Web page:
Neuroradiological findings of an adolescent with early treated phenylketonuria: is phenylalanine restriction enough?
AbstractPhenylketonuria is caused by mutations in the enzyme phenylalanine hydroxylase gene, that can result in abnormal concentrations of phenylalanine on blood, resulting in metabolites that can cause brain damage. The treatment is based on dietary restriction of phenylalanine, and noncompliance with treatment may result in damage of the brain function. Brain abnormalities can be seen on magnetic resonance imaging of these individuals. Studies indicate that the appearance of abnormalities in white matter reflects high levels of phenylalanine on the blood. This case will show the clinical and neuroradiological aspects of a teenager with constant control of phenylalanine levels. Despite the continuous monitoring and early treatment, the magnetic resonance imaging identified impressive abnormalities in the white matter. This leads us to one question: is the restriction of phenylalanine sufficient to prevent changes in the white matter in patients with phenylketonuria?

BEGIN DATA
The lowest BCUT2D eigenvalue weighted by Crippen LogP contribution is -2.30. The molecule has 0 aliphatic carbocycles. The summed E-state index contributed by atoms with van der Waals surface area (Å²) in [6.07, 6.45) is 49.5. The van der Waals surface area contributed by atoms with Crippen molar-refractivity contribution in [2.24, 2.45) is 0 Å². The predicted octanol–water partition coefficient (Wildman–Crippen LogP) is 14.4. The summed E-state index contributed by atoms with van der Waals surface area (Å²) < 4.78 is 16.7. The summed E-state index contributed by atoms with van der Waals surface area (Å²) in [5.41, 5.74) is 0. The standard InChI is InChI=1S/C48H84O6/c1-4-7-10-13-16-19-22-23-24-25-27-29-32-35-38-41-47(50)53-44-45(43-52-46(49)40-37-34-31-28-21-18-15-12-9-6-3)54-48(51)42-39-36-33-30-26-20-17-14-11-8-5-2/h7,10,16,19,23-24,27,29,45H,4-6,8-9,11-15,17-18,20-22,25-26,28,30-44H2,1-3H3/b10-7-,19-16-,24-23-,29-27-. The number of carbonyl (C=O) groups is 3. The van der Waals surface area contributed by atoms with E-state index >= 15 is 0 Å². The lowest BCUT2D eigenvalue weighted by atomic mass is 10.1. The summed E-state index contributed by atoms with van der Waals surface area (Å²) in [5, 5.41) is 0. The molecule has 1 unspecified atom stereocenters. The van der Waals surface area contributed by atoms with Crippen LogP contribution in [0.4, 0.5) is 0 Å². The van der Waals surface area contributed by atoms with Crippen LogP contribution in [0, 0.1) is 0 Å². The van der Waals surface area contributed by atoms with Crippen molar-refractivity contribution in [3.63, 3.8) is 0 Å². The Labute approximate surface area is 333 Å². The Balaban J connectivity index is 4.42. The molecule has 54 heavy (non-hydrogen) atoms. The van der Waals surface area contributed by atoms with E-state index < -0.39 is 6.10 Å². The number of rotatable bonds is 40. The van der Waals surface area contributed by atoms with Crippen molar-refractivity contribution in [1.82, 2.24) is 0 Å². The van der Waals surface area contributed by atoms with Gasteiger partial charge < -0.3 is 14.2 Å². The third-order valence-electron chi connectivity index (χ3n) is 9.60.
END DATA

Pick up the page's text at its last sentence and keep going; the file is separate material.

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Copyright (c) 2011 Mayara Thays Beckhauser, Mirella Maccarini Peruchi, Gisele Rozone de Luca, Katia Lin, Sofia Esteves, Laura Vilarinho, Jaime Lin
This work is licensed under a Creative Commons Attribution-NonCommercial 4.0 International License.